"Smart" financial deals come in 3 flavours:
- The true value arbitrage, where assets are sold in one market for a better price than they would receive in another.
- Tax "efficient" transactions, where the rate of return on an investment is enhanced or the cost of a borrowing is reduced compared to a similar profile loan
- Accounting scams.
The first type might be exemplified by securitisation, where packaging up assets such as credit-card receivables and selling them into the capital markets secures a lower cost of funding for the seller than their own marginal cost of funding if they kept them on their books. There are many other examples in the financial markets when taking a bit more effort and being a bit smarter and working a bit harder can produce real savings. Project finance is an obvious example.
Then there are the tax plays. Some are as straight forward as leasing, where a company that does not pay a lot of tax (often in a capital intensive business such as transport) cannot use all of the tax depreciation available and so it leases some of its assets from a bank that can use the depreciation charge on a timely basis. Other tax schemes are more complicated, but I usually have no problem with these, because everybody has the right to arrange their affairs as they wish, tax outcomes are usually clearly defined by laws and the correct application of the laws are decided by impartial courts. If there is a problem, the government can change the laws.
I have much more of an issue with accounting scams, which I often liken to a fat man weighting himself with one foot on the scales and one foot on the floor. In the long run nobody is fooled and in the case of the company, they rarely fool anyone but themselves (and their shareholders). Analysts and competitors often see the true picture after a time, or as Monty Python put it, after a few times.
With that in mind let us consider Lehman Brothers and Repo 105, an arrangement by which Lehman underreported their economic assets and liabilities by many billion dollars. It may not have been the reason why the bank failed but it explains how an apparently healthy bank could disappear so quickly.
Let us not bother too much with the details of the arrangements, because the precise details are not that important, but a repo is in essence a trade whereby one party sells assets to another party for cash together with an undertaking to buy the assets back at a later date at a preagreed price. In substance this is effectively a secured loan and may be treated as such by either lawyers and accountants.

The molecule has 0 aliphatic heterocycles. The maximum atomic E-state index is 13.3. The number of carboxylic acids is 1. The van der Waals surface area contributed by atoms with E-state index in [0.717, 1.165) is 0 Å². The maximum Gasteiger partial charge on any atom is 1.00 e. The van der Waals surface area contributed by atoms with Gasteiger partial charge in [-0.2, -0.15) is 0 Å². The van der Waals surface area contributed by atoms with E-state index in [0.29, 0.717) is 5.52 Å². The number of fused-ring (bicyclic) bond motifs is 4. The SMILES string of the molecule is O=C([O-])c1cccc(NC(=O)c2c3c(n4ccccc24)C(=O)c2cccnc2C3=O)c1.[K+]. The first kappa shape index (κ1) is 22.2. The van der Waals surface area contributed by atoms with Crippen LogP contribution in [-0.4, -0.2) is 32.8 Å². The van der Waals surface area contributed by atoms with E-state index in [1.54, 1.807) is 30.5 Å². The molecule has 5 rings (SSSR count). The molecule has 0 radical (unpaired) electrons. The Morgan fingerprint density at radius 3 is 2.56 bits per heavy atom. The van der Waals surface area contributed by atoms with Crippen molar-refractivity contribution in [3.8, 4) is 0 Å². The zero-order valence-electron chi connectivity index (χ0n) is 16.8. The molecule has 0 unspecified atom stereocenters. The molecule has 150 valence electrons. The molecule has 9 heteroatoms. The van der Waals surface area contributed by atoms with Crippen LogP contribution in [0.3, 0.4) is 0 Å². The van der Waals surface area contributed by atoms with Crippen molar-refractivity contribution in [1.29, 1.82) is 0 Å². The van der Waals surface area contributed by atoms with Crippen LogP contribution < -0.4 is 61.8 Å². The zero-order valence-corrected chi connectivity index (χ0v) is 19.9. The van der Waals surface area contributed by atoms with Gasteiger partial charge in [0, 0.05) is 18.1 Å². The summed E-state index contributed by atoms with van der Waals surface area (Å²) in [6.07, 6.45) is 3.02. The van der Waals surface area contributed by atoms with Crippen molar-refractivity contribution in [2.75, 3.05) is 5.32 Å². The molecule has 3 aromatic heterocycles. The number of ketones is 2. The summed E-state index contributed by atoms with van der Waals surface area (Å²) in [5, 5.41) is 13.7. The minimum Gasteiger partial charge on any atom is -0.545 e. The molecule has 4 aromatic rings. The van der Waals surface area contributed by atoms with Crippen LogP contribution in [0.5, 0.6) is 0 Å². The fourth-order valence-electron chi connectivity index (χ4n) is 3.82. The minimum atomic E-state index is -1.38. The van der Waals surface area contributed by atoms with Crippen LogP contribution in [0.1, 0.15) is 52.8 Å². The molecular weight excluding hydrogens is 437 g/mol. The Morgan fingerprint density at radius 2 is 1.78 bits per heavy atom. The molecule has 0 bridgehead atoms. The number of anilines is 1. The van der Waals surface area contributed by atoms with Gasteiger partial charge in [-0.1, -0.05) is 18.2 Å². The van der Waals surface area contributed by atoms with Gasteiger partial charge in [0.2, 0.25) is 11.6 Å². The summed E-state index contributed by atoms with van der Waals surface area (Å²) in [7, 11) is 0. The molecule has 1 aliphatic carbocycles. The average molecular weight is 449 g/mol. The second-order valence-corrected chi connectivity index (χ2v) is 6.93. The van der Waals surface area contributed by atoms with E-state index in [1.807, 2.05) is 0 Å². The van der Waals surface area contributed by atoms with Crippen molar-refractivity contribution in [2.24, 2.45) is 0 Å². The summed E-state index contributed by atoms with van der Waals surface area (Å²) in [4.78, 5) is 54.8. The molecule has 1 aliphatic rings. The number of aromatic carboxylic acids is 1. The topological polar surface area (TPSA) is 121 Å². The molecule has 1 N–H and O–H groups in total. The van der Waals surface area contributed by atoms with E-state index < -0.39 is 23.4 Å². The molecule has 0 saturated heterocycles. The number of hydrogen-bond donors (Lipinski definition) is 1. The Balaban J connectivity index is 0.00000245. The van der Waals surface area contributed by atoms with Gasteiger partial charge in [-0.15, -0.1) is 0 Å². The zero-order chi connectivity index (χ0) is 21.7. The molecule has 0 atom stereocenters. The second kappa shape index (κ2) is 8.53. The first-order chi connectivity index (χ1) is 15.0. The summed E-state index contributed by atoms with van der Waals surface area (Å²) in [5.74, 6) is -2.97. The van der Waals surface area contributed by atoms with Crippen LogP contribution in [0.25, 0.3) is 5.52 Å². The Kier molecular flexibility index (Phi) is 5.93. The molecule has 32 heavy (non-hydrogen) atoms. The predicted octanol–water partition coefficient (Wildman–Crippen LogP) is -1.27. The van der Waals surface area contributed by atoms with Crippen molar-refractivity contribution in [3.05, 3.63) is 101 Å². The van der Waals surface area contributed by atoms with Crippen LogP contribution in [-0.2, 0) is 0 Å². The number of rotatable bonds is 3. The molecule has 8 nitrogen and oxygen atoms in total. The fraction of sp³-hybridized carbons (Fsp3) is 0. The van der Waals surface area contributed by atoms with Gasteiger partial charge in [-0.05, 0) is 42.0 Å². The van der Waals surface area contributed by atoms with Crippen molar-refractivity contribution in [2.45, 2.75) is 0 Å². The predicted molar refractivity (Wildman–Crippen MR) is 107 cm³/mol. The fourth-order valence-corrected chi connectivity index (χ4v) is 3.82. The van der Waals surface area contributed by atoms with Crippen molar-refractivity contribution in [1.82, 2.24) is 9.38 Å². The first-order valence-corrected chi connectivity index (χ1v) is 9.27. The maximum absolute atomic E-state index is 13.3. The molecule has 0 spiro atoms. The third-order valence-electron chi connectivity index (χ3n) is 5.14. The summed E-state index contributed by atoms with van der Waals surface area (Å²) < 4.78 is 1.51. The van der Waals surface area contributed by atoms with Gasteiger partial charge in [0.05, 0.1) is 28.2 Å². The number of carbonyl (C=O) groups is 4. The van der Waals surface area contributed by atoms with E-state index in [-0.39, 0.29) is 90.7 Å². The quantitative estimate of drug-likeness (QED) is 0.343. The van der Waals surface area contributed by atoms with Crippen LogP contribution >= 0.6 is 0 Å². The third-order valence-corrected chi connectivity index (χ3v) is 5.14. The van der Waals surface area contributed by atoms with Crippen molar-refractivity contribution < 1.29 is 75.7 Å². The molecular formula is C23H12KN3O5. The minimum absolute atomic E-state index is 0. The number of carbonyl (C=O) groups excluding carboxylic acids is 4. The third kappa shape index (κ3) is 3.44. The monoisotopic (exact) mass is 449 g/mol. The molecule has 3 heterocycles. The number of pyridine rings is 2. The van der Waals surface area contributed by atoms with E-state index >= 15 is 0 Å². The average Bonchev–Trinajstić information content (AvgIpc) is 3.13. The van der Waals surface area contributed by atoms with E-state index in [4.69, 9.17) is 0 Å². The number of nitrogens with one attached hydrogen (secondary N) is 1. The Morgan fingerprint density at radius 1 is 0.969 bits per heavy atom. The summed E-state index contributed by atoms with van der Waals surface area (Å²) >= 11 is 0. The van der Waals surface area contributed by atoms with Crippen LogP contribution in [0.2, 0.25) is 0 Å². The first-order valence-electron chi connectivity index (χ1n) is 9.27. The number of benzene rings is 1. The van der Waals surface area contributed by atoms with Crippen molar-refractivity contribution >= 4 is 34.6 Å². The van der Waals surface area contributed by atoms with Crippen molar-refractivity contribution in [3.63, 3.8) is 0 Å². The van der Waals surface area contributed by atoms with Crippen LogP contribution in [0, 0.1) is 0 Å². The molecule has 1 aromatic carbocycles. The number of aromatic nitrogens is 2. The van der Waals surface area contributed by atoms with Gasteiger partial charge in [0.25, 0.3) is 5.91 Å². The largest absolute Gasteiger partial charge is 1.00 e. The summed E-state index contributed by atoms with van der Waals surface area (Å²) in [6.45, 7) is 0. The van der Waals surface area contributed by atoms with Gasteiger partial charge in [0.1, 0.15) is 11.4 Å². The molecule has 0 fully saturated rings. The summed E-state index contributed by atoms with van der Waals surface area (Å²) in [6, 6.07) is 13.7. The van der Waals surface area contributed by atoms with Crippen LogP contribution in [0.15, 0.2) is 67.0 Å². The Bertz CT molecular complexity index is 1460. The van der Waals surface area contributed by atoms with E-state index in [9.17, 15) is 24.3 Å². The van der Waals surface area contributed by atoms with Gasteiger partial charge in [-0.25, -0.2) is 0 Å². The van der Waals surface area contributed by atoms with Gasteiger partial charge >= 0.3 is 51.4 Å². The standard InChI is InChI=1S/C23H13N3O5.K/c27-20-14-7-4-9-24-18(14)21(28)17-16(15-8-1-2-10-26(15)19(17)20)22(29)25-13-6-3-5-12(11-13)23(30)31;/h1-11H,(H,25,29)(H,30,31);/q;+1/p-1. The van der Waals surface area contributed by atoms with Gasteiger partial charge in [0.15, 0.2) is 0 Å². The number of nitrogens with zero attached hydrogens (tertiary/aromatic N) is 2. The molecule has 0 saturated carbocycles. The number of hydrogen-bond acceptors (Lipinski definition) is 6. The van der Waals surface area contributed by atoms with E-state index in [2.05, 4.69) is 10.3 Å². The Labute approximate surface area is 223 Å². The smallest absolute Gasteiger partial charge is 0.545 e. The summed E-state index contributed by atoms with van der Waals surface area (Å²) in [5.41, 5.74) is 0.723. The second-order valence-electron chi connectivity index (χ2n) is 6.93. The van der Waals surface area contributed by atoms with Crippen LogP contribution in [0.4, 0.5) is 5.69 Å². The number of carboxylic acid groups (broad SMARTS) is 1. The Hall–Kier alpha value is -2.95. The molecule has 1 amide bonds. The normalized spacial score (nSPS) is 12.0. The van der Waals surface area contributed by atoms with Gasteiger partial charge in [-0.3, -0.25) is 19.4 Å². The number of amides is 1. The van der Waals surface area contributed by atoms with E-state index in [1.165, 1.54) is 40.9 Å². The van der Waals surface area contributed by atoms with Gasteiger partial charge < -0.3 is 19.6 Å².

But not always. In more "primitive" legal and accounting systems the repo might be treated as a sale for cash and the ongoing purchase obligation left out of the accounts, which is how many Japanese banks managed to flatter their balance sheets in the 1990's when capita was tight and asset books were bloated. A quick one week repo with a bank with a different balance sheet dates could wipe billions of crappy loans off the books and the cash proceeds could pay down lots of market debt just before the balance sheet date, only to be reborrowed a few days later to finance the repurchase.
But the Anglo-Saxon accounting systems weren't so naive, or so they told us, but it seems that Lehman and maybe others had little problem in arbitraging the US and UK legal and accounting systems. In both countries it is likely that a plain vanilla repo would have been classified as a borrowing, but Lehman found a simple way through the two systems to achieve their intended result.
The US accounting for repos is ostensibly similar to UK or European GAAP, with the notable difference that in common with much of US accounting, classification of certain transactions will turn on the legal classification, whereas in the UK, the accountants will form their view more independently from the legal form.
Now nobody doubts that is US law Repo 105 would have been classified as a loan, with all the implications that follow in other areas of the law, such as tax, bankruptcy, banking and usury laws to name but a few, and hence under US GAAP the accounting treatment would be clear that the transaction was to be treated as a loan.
The UK legal system operates differently, stating that the sale is indeed a true sale, but with more specific rules in other parts of the law such as banking law and tax law to treat the transaction as a loan rather than relying on a legal recharacterisation as in the US. Likewise the UK accountants would give an opinion that the transaction should be treated as a borrowing, not withstanding the legal form.
And this is how Lehman executed the arbitrage. By showing their US auditors a UK legal opinion that the transaction was a true sale, they persuaded them to accept that the transaction should be booked as a sale, notwithstanding the fact that (a) if they had asked UK accountants for the same opinion they would have told them to book a loan, and (b) if they had asked US lawyers for the same legal opinion, they would have said the same.
Of course, Lehman, would have argued, the transaction was executed in England under English law, so the only valid legal opinion would have been an English law opinion, but in the end, like the fat man with one foot on the floor, they were fooling nobody but themselves .... and maybe the Fed.